For students who couldn’t afford the bus fare, “you didn’t ride,” said Hill. “You stayed home.”

This was true also of Lincoln High School, the successor to Rockville Colored High School, which opened in 1935. That situation remained the same until 1949, when Montgomery County Public Schools began offering free school busing to all county students.

Lincoln High School was an improvement over the two-room Rockville Colored High School. The lack of indoor plumbing at that building led students and teachers to walk next door to the Rockville Colored Elementary School to use the restroom, said Hill. Thompson attended Lincoln High School and graduated in 1951. Hill attended Lincoln before getting a bachelor’s degree in mathematics from Morgan State University and a master’s degree in Supervision Administration from George Washington University. Hill went onto teach at Robert E. Peary High School for 27 years.

“When I first walked in,” said Hill of Lincoln High School, “I thought to myself, ‘What a beautiful building.’” Hill marveled at the six-room brick structure that included a science lab with one sink, one Bunsen burner, one test-tube and one beaker. Many years later he learned that Lincoln was not actually a new building, but rather an old warehouse that had been transported from Takoma Park and reassembled with a brick veneer.

Lincoln High School operated as the only junior-senior high school for black students in Montgomery County, offering grades 8-11. Then in 1951 Benjamin Carver Senior High School opened, offering grades 11-12, as well as a junior college for black students for the first time.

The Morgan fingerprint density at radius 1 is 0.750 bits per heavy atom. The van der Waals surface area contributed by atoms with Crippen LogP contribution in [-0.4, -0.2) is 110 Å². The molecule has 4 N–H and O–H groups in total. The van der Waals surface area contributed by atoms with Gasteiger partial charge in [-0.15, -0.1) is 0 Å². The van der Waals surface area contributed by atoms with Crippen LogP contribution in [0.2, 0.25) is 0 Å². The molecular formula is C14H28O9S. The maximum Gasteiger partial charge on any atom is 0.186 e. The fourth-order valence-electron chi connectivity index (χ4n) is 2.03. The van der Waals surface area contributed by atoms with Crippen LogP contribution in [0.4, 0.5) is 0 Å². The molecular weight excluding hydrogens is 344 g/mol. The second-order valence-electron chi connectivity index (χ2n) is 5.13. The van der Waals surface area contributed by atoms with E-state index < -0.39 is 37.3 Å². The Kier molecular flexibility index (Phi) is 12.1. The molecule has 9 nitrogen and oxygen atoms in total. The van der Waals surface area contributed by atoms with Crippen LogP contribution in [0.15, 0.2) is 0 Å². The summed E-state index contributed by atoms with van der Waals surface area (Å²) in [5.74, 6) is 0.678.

The integration of Montgomery County schools was a gradual process that began in 1955.

In 1955, two black teachers began teaching at all-white schools. In the same year, the four top performing African-American male students from Lincoln High School’s eighth grade were chosen to attend all-white high schools, said Hill.

“It was a test to see how the black kids would handle being at white schools,” said Hill.

One of those students was Thomas Prather, said Hill, who went on to be a Major General in the U.S. Army. Hill said that for the first month none of the students talked to Prather or sat next to Prather in class or on the school bus.

“One of the white students finally told him, ‘We were just testing you out because we thought you had a knife,’” said Hill. “There was this rumor that all black kids carried knives with them.”

More black students were transferred to white schools, and in 1958 Lincoln High School closed. In 1960 the integration of Montgomery County Public Schools was completed and Benjamin Carver Senior High School and Junior College closed, Kelly said. It was later renovated to serve as an administrative facility for MCPS, a capacity that it continues to serve.

With those two schools closed, the children of Scotland had the option to attend either Walt Whitman High School or Walter Johnson High School, said Thompson. In 1965 Winston Churchill High School opened and became the home school for Scotland high school students.

Today the children of Scotland go to public school in the Churchill Cluster: Bells Mill Elementary School, Cabin John Middle School, and Winston Churchill High School.

Thompson has seen a lot in her lifetime, and she values education highly. It is a value that she passed on to each of her four children and continues to pass on to the children of Scotland.

"I say... 'Whatever [your teachers] tell you to do, do; just do your work, that’s the main thing.' And I say 'When you get it up here,'" said Thompson, tapping her temple, "'they can't take it away from you.'"

<1b>Information from the Montgomery County Historical Society was used in this article.